On the demand side, the Chinese will tighten fuel economy standards
starting in 2008. On the supply side, Chinese state-run oil companies
are making a major push to lock down new supplies around the globe,
largely in areas where major multinational companies fear to tread.
More than half of Chinese-owned oil production abroad comes from Sudan,
Logan noted. Due to instability in that nation, China has stationed
several thousand troops there. "A key strength of Chinese [national
oil company] activity abroad is their ability to package complete
investment deals in producing countries," said Logan. "In
exchange for ownership of oil resources there, they can offer associated
economic development packages, investment opportunities in the lucrative
Chinese market, and potential military transactions." But there
are some indications that the Chinese may be backing off that approach,
as policymakers realize it makes more sense to rely on markets, strategic
petroleum reserves and demand-side changes, then to buy up oil supplies.
"It seems likely, therefore, that the overseas purchasing binge
will soon slow," Logan said.
Still, other energy analysts testifying yesterday raised a red flag
about the potential intersection of Chinese and U.S. oil interests.
"The competition for oil could lead to armed conflict -- particularly
with China," said Milton Copulos, president of the National Defense
Council Foundation. "Lest this statement seem alarmist or far-fetched,
I would note that the Chinese are, for the first time, developing
a blue water navy capable of operating beyond their shores,"
a development some analysts say is aimed at securing passage for oil
tankers, he added. China is also negotiating with "traditional
U.S. suppliers," Copulos said. In January, the Chinese signed
an agreement with Canada -- the country that the United States imports
most from -- to develop uranium mines and oil reserves. China has
also shown interest in developing Canadian oil tar sand deposits in
Alberta and potentially building a 720-mile pipeline from Alberta
to British Columbia on the west coast. The Chinese are also working
on agreements with Venezuela and Mexico, two other top exporters to
the United States, Copulos said, as he advocated more domestic energy
production in the United States to offset reliance on imports.
Subcommittee ranking member Eni Faleomavaega (D-American Samoa) noted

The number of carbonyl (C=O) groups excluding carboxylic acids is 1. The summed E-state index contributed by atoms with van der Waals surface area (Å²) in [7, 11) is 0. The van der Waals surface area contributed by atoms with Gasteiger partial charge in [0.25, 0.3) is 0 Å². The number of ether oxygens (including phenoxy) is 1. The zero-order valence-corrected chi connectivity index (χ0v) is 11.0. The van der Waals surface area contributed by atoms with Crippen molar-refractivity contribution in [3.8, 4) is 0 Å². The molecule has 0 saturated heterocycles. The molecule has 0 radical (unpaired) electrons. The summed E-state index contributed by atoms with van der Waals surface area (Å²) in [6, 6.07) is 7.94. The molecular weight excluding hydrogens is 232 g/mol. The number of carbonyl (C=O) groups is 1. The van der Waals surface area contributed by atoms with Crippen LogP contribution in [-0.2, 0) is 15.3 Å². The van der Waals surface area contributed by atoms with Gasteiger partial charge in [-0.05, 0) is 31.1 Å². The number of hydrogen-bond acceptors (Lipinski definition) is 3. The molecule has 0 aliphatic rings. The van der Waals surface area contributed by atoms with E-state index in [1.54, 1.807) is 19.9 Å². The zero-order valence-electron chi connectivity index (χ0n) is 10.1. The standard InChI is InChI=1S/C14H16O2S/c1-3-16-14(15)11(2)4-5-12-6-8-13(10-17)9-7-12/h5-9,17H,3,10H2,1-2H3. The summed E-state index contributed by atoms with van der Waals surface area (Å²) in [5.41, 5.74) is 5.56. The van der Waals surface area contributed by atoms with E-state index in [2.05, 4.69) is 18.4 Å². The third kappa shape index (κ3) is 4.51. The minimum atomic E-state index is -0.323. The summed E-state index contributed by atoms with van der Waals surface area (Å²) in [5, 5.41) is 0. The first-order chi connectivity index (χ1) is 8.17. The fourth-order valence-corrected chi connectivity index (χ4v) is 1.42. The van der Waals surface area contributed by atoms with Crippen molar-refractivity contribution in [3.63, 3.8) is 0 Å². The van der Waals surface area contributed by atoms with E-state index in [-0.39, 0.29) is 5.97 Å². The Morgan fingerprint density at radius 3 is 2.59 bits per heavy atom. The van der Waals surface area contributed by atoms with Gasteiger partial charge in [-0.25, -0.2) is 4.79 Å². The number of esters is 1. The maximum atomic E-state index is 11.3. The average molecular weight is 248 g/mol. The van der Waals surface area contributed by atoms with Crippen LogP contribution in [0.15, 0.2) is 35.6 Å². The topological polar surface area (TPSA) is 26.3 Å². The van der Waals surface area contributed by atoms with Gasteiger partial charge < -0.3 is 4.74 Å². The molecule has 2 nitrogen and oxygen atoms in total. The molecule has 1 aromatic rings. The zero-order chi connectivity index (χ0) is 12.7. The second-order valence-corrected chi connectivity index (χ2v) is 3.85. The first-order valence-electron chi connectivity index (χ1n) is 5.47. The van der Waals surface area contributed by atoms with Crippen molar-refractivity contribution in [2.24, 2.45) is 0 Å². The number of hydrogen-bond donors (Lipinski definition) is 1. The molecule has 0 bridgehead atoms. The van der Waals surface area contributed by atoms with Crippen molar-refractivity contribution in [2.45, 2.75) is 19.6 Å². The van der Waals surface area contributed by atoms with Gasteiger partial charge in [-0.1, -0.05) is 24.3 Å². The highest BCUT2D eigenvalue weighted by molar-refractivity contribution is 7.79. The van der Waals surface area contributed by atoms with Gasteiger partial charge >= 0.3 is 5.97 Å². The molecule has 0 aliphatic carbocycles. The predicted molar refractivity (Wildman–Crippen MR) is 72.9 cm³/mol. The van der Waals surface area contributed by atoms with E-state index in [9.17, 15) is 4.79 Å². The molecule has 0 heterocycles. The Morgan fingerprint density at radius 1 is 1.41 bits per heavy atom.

that India wants to build a $4 billion pipeline from Iran through
Pakistan, which could have implications for U.S. foreign policy in
the Middle East. Beyond oil concerns, panelists said Chinese natural
gas use is on the upswing as well, as Chinese officials look to address
severe air pollution issues in many of their cities. Last year, government
officials built a 3,900 kilometer, $24 billion pipeline which will
transport 12 billion cubic meters of gas annually, Logan said. The
government is building two liquefied natural gas terminals, and there
are plans for a dozen more.
Still, the higher cost of natural gas as compared with coal is a
major barrier, as is the lack of incentives for natural gas plant
construction. That means air pollution and carbon dioxide (CO2) emissions
will remain a major concern since China is currently burning 2 billion
tons of coal per year, mostly in outdated, inefficient power plants.
"We see increasing amounts of air pollution travelling across
the Pacific Ocean and even reaching U.S. territory," Logan said.
Subcommittee members called for further development of natural gas
supplies in the United States as the best response to rising oil prices
and increased demand from Asia. Rep. John Peterson (R-PA) said it
is unlikely LNG imports will increase rapidly in the next decade,
due to concerns about terminal siting. Peterson said natural gas development
is where the U.S. policymakers should be focusing their efforts, since
it is the one fuel that could easily bridge to the hydrogen economy.